It’s two decades into the future. You arrive home from the hospital to a community nurse who has already received your latest treatment plan from your doctor. With a single tap on your phone, you see your past prescriptions and upcoming appointments. A chirpy mascot even pops up to encourage you to go for a short walk.

This could be the future of integrated healthcare, but we’re still some way from this. After all, “the biggest challenge in healthcare is that data resides at different settings,” says Tan Tock Seng Hospital’s Chief Operating Officer, Dr Jamie Mervyn Lim.

But some organisations have leapt ahead, connecting disparate data sources to bring patients seamless care. Six leading healthcare experts shared how Singapore is moving towards integrated health at GovInsider’s recent ‘Connecting the dots for integrated healthcare’ webinar.

Personalised health

Cl Asst Prof Luke Low, SingHealth’s Chief Medical Informatics Officer, is optimistic about the future of apps and wearables in daily health monitoring. Users could take pictures of their meal to calculate its nutritional value and their smart watch could analyse their activity levels.

Smart devices could also upload vital signs readings onto a central health database and prompt citizens to visit the doctor if their readings are higher than usual, Low shared.

SingHealth already uses apps to help reassure patients and caregivers during unplanned admissions, which can be distressing. “They often are at a loss as to what has happened, and how things will move from there,” he said.

The app serves as an additional channel for the healthcare team to update family members. They can access the patient’s disease severity, progression and estimated length of stay as soon as healthcare providers enter it in the national health records, Low explained.

Even for planned surgeries, patients can browse through general information before they see a doctor. “The doctor can devote more time to dive deeper into patient-specific questions instead of generic procedure information,” he said. Hospitals can also give more targeted financial counselling based on information submitted to the app.

All this needs integrated data – how can healthcare balance this with security? “I see the ideal state as each and every patient holding on to his or her digital health passport,” Low said. Patients would have full control over what data to share with doctors.

Bringing care into the community

Singapore is moving healthcare beyond the hospital and into homes. National Healthcare Group, one of the nation’s three public healthcare clusters, started offering remote psychology, dietetics and physiotherapy in the pandemic.

National Healthcare Group Polyclinics used analytics to identify patients who would be suitable for teleconsultations, shared Dr Simon Lee, its Chief Operating Officer & Chief Clinical Informatics Officer. It then taught them how to use Zoom.

It is already running an at-home blood pressure reading programme for hypertension patients. Patients use a bluetooth device to automatically upload weekly readings. The polyclinic will then give advice and design treatment plans based on these.

As patients transit from the hospital back home, the “greatest risk” is when there is poor handover between care providers, noted SingHealth’s Low. SingHealth shares data internally to ensure their doctors can access crucial clinical information across hospitals.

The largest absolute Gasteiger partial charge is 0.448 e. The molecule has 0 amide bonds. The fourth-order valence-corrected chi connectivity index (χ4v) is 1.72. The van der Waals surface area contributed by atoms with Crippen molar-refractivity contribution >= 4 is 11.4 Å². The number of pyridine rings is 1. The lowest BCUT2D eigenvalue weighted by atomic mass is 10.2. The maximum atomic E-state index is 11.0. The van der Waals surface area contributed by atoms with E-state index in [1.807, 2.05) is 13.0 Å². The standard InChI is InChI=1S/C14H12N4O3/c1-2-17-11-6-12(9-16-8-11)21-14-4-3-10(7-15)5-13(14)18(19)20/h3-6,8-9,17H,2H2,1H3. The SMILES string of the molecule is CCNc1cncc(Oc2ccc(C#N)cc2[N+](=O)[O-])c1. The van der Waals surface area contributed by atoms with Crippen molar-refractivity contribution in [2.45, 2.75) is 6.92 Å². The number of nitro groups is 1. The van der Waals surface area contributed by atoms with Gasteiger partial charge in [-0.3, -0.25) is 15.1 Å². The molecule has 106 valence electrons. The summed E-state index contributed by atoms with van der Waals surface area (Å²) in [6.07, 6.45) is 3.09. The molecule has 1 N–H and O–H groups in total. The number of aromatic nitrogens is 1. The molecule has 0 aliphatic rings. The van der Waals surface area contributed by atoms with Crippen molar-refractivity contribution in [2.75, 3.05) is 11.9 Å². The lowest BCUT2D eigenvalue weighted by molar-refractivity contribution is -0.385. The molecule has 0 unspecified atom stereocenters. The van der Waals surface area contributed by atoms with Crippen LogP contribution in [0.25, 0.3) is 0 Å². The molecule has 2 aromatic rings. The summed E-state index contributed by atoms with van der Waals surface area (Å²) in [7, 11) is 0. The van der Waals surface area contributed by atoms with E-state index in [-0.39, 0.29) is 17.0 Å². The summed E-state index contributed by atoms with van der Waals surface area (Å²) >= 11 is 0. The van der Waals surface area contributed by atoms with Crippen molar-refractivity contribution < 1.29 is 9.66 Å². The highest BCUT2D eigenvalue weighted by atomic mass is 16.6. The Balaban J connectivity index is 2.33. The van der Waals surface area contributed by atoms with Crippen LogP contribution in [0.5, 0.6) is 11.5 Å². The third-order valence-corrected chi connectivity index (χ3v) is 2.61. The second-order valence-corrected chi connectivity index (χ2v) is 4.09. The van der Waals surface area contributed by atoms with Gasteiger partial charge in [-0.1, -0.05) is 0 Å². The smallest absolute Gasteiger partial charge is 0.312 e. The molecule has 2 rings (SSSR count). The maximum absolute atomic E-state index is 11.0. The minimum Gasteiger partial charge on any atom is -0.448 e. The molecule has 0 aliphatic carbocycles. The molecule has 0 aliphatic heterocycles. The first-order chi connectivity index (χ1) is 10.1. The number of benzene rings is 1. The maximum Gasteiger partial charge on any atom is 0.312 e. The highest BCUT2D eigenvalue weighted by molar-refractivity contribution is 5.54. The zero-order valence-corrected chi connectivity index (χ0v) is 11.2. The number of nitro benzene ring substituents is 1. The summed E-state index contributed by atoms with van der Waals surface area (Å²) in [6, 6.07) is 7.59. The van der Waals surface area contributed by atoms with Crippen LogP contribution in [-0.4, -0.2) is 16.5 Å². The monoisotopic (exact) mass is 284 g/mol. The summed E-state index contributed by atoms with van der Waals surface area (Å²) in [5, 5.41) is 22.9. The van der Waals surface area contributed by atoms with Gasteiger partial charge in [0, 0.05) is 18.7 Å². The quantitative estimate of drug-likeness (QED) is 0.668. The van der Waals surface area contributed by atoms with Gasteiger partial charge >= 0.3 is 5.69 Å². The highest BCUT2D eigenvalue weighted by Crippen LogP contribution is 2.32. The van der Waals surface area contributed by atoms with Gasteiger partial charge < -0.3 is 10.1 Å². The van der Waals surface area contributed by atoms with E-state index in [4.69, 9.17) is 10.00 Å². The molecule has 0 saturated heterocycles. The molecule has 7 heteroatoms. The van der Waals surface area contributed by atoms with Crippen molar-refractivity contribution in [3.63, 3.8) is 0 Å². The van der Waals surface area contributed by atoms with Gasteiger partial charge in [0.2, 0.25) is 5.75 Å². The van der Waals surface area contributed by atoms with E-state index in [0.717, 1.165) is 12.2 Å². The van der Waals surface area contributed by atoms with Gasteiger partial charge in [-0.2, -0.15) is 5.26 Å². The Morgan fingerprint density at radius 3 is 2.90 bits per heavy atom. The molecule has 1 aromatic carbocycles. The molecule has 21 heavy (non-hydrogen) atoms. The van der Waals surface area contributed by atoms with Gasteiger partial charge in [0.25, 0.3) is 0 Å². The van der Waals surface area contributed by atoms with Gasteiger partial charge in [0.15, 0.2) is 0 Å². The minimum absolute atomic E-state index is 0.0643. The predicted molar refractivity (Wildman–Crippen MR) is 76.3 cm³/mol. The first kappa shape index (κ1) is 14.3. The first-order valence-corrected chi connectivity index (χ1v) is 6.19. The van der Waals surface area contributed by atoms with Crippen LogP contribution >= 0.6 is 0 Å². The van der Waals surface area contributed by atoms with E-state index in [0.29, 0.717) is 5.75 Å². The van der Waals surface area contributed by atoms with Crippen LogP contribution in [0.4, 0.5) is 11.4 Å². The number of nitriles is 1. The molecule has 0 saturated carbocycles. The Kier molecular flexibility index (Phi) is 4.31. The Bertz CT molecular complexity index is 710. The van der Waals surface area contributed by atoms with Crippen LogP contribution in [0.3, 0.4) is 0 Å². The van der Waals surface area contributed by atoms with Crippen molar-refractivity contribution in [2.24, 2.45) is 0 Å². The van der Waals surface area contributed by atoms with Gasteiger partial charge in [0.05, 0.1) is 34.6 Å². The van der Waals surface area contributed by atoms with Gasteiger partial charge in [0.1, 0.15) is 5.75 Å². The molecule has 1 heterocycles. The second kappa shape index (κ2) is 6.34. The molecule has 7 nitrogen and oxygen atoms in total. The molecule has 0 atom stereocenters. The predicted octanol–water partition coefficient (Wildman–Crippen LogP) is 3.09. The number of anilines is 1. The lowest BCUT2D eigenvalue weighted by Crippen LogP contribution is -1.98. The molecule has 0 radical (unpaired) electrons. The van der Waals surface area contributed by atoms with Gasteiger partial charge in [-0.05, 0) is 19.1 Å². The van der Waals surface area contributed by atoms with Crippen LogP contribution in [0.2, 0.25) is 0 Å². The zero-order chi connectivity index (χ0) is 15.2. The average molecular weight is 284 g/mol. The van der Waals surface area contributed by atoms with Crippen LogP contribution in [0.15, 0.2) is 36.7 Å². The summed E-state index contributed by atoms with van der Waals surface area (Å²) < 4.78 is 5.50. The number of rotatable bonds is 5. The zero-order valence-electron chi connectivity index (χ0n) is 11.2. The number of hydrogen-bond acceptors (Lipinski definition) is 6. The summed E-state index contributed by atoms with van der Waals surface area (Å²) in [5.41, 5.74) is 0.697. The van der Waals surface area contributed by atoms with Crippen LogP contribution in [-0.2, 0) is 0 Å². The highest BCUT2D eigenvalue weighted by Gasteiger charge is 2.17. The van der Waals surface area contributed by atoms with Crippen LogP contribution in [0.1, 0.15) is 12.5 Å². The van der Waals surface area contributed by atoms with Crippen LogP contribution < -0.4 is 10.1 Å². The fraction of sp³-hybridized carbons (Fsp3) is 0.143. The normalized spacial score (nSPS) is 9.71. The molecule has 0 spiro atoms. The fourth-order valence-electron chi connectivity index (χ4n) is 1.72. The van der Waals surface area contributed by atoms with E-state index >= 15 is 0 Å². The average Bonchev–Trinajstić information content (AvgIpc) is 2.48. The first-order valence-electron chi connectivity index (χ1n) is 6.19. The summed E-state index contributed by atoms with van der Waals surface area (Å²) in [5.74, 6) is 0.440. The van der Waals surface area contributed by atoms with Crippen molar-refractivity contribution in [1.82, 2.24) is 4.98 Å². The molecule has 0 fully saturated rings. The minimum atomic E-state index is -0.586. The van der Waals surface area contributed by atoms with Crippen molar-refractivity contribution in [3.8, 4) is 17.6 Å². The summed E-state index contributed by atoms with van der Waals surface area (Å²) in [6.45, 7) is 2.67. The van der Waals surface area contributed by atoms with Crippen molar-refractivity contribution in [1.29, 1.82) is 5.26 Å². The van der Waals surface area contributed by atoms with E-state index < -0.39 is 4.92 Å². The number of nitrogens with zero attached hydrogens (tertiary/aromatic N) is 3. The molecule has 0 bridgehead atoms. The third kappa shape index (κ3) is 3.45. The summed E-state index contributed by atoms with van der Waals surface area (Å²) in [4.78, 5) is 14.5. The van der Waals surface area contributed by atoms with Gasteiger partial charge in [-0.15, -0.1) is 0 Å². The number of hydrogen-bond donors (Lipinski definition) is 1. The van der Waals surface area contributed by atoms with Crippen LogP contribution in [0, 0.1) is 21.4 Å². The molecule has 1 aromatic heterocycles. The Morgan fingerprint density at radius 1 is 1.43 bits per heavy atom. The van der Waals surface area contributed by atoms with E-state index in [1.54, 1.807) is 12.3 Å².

Central health data system

Singapore plans to improve its system for centralising health records. The current system consolidates data from various healthcare institutions and national registries.

This includes diagnoses, adverse drug reactions and test results, noted Dr Simon Lee, Chief Operating Officer and Chief Clinical Informatics Officer of National Healthcare Group Polyclinics. Healthcare workers get a detailed overview of each patient’s health status, even if they had previously sought treatment elsewhere.

The Next Generation Electronic Medical Record will go one step further. It contains a “much richer dataset,” said Dr Lee, and connects databases from two of Singapore’s three public healthcare clusters.

This will allow for better patient care, he added. Healthcare workers can avoid conducting repeat tests and access a patient’s most updated list of medications.

Data and AI for decision making

Data has been critical in Singapore’s pandemic response. Tan Tock Seng Hospital set up a command and control centre which gathers data from various places to coordinate the hospital’s response, shared Chief Operating Officer Dr Lim.

“That’s very pertinent during the Covid outbreak last year, where we needed to pool resources, especially in the Novena campus where we support the National Center for Infectious Diseases,” he explained.

SingHealth used patient load data to determine what kinds of new wards to open, Low noted. If the community hospitals received increasing referrals for patients with high fall risk or dementia, they could develop more targeted programmes.

AI also came in handy. IHiS developed a tool to assess pneumonia patients’ risk levels.

Hospitals may choose to admit fewer patients with mild pneumonia to make room for those with life-threatening conditions, Andy Ta, Director of Data Analytics & AI at IHiS, shared. This could help hospitals beyond the pandemic, he added.

Predictive analytics are useful on a global level as well. Software company BlueDot was able to accurately predict the top 20 cities outside of China that would be most affected by Covid-19, shared Dr Andrew Jones, Head of Clinical Innovation, AWS Worldwide Public Sector.

Its analytics tool combined information from public health authorities, social media feeds and non healthcare data such as airline flight paths.

Hospital visits can be stressful. Connected data, intuitive apps and at-home care can go a long way to make the experience just a bit easier for patients.

Watch the full replay of the webinar here.